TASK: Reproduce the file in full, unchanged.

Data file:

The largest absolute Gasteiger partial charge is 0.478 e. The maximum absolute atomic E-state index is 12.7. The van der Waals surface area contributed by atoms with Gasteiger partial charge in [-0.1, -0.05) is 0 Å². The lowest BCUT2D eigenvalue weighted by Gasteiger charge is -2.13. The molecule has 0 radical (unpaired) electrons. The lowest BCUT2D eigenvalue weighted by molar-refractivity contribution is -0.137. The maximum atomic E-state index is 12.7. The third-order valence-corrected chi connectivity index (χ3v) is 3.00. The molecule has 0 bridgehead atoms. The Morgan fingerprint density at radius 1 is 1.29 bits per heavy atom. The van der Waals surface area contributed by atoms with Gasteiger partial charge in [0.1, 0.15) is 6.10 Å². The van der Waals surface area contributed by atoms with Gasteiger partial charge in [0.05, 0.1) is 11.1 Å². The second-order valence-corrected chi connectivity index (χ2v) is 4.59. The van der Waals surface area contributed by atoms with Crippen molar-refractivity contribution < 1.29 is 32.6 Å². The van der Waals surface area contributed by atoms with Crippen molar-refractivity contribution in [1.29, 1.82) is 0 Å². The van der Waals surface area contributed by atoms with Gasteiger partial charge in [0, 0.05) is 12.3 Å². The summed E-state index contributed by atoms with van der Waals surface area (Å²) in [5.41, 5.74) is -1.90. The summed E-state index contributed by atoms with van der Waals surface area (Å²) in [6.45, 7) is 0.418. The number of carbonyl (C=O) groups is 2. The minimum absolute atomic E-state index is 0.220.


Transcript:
The largest absolute Gasteiger partial charge is 0.478 e. The maximum absolute atomic E-state index is 12.7. The van der Waals surface area contributed by atoms with Gasteiger partial charge in [-0.1, -0.05) is 0 Å². The lowest BCUT2D eigenvalue weighted by Gasteiger charge is -2.13. The molecule has 0 radical (unpaired) electrons. The lowest BCUT2D eigenvalue weighted by molar-refractivity contribution is -0.137. The maximum atomic E-state index is 12.7. The third-order valence-corrected chi connectivity index (χ3v) is 3.00. The molecule has 0 bridgehead atoms. The Morgan fingerprint density at radius 1 is 1.29 bits per heavy atom. The van der Waals surface area contributed by atoms with Gasteiger partial charge in [0.1, 0.15) is 6.10 Å². The van der Waals surface area contributed by atoms with Gasteiger partial charge in [0.05, 0.1) is 11.1 Å². The second-order valence-corrected chi connectivity index (χ2v) is 4.59. The van der Waals surface area contributed by atoms with Crippen molar-refractivity contribution < 1.29 is 32.6 Å². The van der Waals surface area contributed by atoms with Crippen molar-refractivity contribution in [1.29, 1.82) is 0 Å². The van der Waals surface area contributed by atoms with Gasteiger partial charge in [0, 0.05) is 12.3 Å². The summed E-state index contributed by atoms with van der Waals surface area (Å²) in [5.41, 5.74) is -1.90. The summed E-state index contributed by atoms with van der Waals surface area (Å²) in [6.45, 7) is 0.418. The number of carbonyl (C=O) groups is 2. The minimum absolute atomic E-state index is 0.220.